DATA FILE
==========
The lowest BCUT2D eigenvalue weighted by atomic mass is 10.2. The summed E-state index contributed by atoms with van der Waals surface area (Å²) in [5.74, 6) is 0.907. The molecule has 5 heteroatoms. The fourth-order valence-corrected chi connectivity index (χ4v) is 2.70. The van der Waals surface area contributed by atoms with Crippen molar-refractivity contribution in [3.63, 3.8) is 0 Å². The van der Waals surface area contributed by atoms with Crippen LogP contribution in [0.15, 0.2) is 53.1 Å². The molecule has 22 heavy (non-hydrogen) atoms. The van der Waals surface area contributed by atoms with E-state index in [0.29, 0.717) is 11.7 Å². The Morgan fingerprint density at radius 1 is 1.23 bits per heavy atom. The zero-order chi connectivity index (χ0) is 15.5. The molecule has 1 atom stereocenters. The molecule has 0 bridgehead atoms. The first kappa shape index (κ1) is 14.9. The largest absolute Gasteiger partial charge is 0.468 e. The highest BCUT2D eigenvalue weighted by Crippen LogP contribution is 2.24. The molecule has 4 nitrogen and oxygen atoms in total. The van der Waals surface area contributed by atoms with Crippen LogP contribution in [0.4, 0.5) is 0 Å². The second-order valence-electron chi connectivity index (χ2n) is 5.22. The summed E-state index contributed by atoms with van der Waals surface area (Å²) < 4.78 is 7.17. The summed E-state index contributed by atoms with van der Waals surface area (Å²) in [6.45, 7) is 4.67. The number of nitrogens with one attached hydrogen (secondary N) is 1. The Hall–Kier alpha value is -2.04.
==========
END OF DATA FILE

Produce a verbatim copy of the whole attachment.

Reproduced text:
The lowest BCUT2D eigenvalue weighted by atomic mass is 10.2. The summed E-state index contributed by atoms with van der Waals surface area (Å²) in [5.74, 6) is 0.907. The molecule has 5 heteroatoms. The fourth-order valence-corrected chi connectivity index (χ4v) is 2.70. The van der Waals surface area contributed by atoms with Crippen molar-refractivity contribution in [3.63, 3.8) is 0 Å². The van der Waals surface area contributed by atoms with Crippen LogP contribution in [0.15, 0.2) is 53.1 Å². The molecule has 22 heavy (non-hydrogen) atoms. The van der Waals surface area contributed by atoms with E-state index in [0.29, 0.717) is 11.7 Å². The Morgan fingerprint density at radius 1 is 1.23 bits per heavy atom. The zero-order chi connectivity index (χ0) is 15.5. The molecule has 1 atom stereocenters. The molecule has 0 bridgehead atoms. The first kappa shape index (κ1) is 14.9. The largest absolute Gasteiger partial charge is 0.468 e. The highest BCUT2D eigenvalue weighted by Crippen LogP contribution is 2.24. The molecule has 4 nitrogen and oxygen atoms in total. The van der Waals surface area contributed by atoms with Crippen LogP contribution in [0.4, 0.5) is 0 Å². The second-order valence-electron chi connectivity index (χ2n) is 5.22. The summed E-state index contributed by atoms with van der Waals surface area (Å²) < 4.78 is 7.17. The summed E-state index contributed by atoms with van der Waals surface area (Å²) in [6.45, 7) is 4.67. The number of nitrogens with one attached hydrogen (secondary N) is 1. The Hall–Kier alpha value is -2.04.